Win an Oscar or be CEO of Etsy?

Last week at the Collaborative Gain Council meetings in New York, I interviewed Chad Dickerson (on the right with me before we go on stage), CEO of newly-public Etsy, and learned that his ‘secret to success’ seems to be the same as the Mexican filmmakers Inarritu, Del Toro, and Cuarón, two of whom recently won back-to-back Best Director Academy Awards.

Let me explain.

As part of my research before interviewing Chad, I reached out to Council members, industry friends, and my various networks to ask what questions people would like me to ask.

Irene Au, Councils alum, longtime friend, and now Operating Partner at Khosla Ventures, responded with a simple question for Chad.

She suggested I ask the following:

Chad is one of the nicest guys on the planet. He’s humble, smart, and has that Southern charm; he defies the stereotypical Internet startup CEO.  Ask him what he thinks is the secret to his success.

Once we were on stage, Chad and I had a long and fruitful discussion. At the end of our hourlong conversation, I asked Irene’s question.

Chad’s answer was simple – and went to the heart of why I started the Councils over a decade ago.

He said:

I ask for help.

Surprisingly few leaders are willing to ask for help – and to do so repeatedly. Chad is. And he believes it’s the secret to his success. That doesn’t surprise me. Asking for help is what I call an ‘ordinary superpower’ – that’s how I described it in my TEDx talk last year.

It’s also, as I mentioned, the reason I started the Councils in 2003 with Marissa Mayer and others: I wanted to create a community and context where Internet leaders could safely ask each other for help and listen to what their peers had to then say to them.

While many leaders are unwilling to ask for help and listen to the responses – most of the best are. The Los Angeles Times published a feature article earlier this year about the “Three Amigos” – i.e. the three Mexican filmmakers and longtime friends, two of whom remarkably won Best Director Oscars in 2014 and 2015 for Gravity andBirdman, respectively.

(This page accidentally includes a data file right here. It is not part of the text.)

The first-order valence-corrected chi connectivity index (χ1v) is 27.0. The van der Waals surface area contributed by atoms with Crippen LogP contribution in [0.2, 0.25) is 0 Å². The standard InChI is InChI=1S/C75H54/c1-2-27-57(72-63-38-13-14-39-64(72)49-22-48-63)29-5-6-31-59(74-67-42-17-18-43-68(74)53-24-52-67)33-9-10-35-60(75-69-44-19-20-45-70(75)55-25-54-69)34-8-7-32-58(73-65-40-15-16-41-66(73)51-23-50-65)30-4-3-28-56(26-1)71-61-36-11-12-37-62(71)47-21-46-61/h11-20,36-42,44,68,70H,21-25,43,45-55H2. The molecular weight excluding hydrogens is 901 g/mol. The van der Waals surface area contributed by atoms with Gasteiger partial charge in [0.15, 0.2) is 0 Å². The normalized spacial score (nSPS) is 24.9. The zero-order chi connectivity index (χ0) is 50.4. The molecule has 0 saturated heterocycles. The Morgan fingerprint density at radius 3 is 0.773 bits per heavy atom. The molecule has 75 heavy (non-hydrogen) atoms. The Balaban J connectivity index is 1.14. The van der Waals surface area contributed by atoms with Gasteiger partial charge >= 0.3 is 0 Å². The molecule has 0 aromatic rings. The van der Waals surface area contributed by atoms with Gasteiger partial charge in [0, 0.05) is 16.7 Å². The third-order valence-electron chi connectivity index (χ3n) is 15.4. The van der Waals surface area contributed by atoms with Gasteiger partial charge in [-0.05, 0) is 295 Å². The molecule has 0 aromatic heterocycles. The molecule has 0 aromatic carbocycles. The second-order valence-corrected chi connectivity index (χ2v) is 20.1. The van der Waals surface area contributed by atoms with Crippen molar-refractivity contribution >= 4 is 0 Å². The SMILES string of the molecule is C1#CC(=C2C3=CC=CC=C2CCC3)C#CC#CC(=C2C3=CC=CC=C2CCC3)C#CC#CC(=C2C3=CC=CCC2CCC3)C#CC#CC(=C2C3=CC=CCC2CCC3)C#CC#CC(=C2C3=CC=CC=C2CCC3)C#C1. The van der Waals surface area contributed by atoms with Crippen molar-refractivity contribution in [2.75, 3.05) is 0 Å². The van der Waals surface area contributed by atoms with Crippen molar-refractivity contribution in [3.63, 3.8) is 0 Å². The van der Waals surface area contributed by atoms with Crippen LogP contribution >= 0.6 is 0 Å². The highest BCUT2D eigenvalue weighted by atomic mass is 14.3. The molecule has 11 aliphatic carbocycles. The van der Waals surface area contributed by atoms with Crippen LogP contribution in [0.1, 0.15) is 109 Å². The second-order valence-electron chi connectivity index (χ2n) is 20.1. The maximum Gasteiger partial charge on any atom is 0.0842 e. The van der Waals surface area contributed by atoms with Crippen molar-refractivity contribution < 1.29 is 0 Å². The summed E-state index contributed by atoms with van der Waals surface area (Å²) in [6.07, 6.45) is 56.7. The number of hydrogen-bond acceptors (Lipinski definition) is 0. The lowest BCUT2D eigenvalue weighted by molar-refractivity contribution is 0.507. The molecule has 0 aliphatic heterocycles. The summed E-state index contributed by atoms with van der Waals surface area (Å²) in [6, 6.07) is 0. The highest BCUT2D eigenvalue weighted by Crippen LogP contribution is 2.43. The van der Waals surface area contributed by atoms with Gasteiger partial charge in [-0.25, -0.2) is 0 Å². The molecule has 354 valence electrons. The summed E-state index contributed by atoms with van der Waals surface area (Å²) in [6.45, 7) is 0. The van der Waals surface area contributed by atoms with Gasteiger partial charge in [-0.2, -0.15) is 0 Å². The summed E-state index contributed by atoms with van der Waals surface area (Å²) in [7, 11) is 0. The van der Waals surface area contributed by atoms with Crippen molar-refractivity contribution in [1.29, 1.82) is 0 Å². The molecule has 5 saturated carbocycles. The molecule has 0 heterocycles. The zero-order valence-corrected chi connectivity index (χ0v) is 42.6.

It turns out the secret to their outsized success: they ask each other for help continuously.

Alfonso Cuarón, whose film Gravity won the 2014 Oscar for Best Director, described to the Los Angeles Times how much he asks his two friends for help when creating and directing a film:

There’s no film that I do that doesn’t go through their eyes and their hands.

The article went on to explain their process in greater detail:

They’ve all been mentioned in various credits on one another’s films, but more often than not the work they do for each other is a labor of love. ‘It’s not about ego or yourself,’ says Inarritu from a recent shoot in Alberta, Canada, for his forthcoming film, ‘The Revenant.’ ‘It’s about how to make the film better.’

In my years of building the Councils and repeatedly urging thousands of Internet leaders to ask for help from their peers, colleagues, and customers, I can say that one of the main obstacles most leaders have to this very simple and powerful activity is ego. Like Inarritu suggests above – ego can get in the way of asking for help (and of then listening to the responses).

Many people seem to think that asking for help is a sign of weakness, rather than as Inarritu says, “to make the film better.” Many executives seem to fear that asking for help says something negative about them personally or about the quality of the work they do. Paradoxically, it’s quite the opposite. In fact, it’s how Inarritu did such a good job that he won Best Picture, Best Director, Original Screenplay, and Cinematography at this year’s Academy Awards.

I wrote about asking for help from customers in my co-authored book, Customers Included. I plan to write more about asking for help from peers and employees in the future, so let me ask you:

Do you ask for help? In this regard, are you like Chad Dickerson and these three great Mexican filmmakers? How about your company culture? Does your company support its employees to ask for help? Or do you – or your company – see it as a sign of weakness?

I’d love to hear your stories.

– Phil Terry


1. Conversation between Chad Dickerson and Phil Terry, Wednesday, April 22, 2015
2. Ali, Lorraine. “Reel Amigos.” Los Angeles Times, February 21, 2015. A1. Print.

About the Author

Phyl Terry

Phyl Terry, Founder and CEO of Collaborative Gain, Inc., launched the company’s flagship leadership program – The Councils – in 2002 with a fellow group of Internet pioneers from Amazon, Google, and others. Thousands of leaders from the Internet world have come together in the last 15 years to learn the art of asking for help and to support each other to build better, more customer-centric products, services, and companies.

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